Wine, like the food we eat, occupies a spectrum. On the one hand we have heavily processed foods, while on the other hand there’s fresh, organic foods.
Wine production occurs in a spectrum as well: there is highly manipulated wine as well as wines with minimal intervention. We refer to the wines at this end of the spectrum as Natural Wines.
Social Wines has a large collection of Natural Wines. These wines are not only organic and have little-to-no added sulfites, but no other additives as well. Other additives, you may ask? Modern wine-making can incorporate countless additives, chemical or otherwise, to enhance a wine’s flavor profile. These ingredients are not listed on labels (only sulfites are required by law) but are used to add or reduce acidity, add or reduce creaminess, add a particular fruit flavor, and so on.
Most of the smaller, less commercial winemakers use little of these additives. These are the winemakers we focus on. But some will go beyond organic growing methods, beyond adding little or no sulfites, and produce wine that is intended to be nothing but an expression of the grapes and true terroir. These are the Natural winemakers.
In our shop we highlight these wines with a leaf symbol on the price tag. If you’re familiar with us you’ll know we mark our price tags with the color green for organic and/or biodynamically grown grapes. The addition of the leaf symbol let’s you know they’re Raw/Natural wines as well.
What are some of our favorite aspects of Natural Wines?
- Longevity - Natural wines will usually be good to drink longer once opened. In fact, their characteristics will change over time. We’ve had bottles open for five-plus days and the wines were still delicious!
For this reason we also like to call them “parent wines.” Many of our customers with kids don’t want to finish a bottle of wine in a night, but have just one glass. They often wind up using the $11 or $12 bottle they chose for cooking after being open for two days. With a Natural wine they can have a glass a night, and know that their $18 purchase gave them four different glasses of wine from the same bottle over four days!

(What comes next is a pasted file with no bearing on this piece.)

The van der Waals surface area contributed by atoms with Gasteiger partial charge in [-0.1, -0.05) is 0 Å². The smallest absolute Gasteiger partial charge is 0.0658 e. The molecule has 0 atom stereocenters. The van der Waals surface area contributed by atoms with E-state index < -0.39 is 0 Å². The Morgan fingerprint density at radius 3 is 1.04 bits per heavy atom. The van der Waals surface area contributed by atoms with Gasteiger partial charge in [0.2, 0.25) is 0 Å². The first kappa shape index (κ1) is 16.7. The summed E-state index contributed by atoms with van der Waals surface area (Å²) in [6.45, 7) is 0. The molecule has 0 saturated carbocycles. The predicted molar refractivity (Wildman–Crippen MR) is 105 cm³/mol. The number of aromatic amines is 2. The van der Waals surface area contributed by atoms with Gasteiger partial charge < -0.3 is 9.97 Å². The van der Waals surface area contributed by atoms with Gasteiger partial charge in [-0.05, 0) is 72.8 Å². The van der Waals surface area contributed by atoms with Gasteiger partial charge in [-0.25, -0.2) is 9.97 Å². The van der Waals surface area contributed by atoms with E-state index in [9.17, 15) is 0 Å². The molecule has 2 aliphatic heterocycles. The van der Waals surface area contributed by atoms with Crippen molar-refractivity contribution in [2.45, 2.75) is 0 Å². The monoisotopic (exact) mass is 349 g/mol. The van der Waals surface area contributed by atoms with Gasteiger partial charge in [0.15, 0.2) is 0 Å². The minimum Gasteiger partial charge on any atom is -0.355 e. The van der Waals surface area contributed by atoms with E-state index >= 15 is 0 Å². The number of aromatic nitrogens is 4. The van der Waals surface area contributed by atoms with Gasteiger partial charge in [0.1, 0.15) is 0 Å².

- Subtlety - Natural wines tend to be less extracted or jammy and are usually never aged in new oak; rather they utilize large, used barrels called puncheons / barriques or concrete egg-shaped tanks. They’re not necessarily light wines, but they’re more of a scalpel, less of a jackhammer.
- Intriguing Character - Natural wines may cause you to rethink your expectations. Should Syrah from a certain region always have the same taste profile, or should it more closely reflect the growing conditions, weather, and other considerations from a particular harvest? (Think zero manipulation / additives.)
There’s lots of debate about natural wines, both positive and negative. We encourage you to try for yourself and see what you think. If you want to learn more, stop in and pick up Isabelle Legeron’s book “Natural Wine: An Introduction To Organic and Biodynamic Wines Made Naturally.” Isabelle is a Master of Wine with extensive experience with Natural Wines. It’s a great place to start!
Here's a few of our current favorites:
- Cornelissen Munjebel Bianco 10; Blend/Carricante, Grecanico, Dorato, Coda di Volpe, ITA $48
- Malibràn Gorio; Prosecco, ITA $22
- Martilde Bonarda Dell'Oltrepo Pavese; Bonarda, ITA $15
- Porter Creek Rosé; CA $30
- Brea Cabernet Sauvignon; CA $22
- Omero Cellars Pinot Gris; OR $30
- Fausse Piste Les Vignes De Marcoux; Syrah, WA $39
- Chateau La Grolet Cotes De Bourg; FRA $18
- La Volcanique; Gamay, FRA $20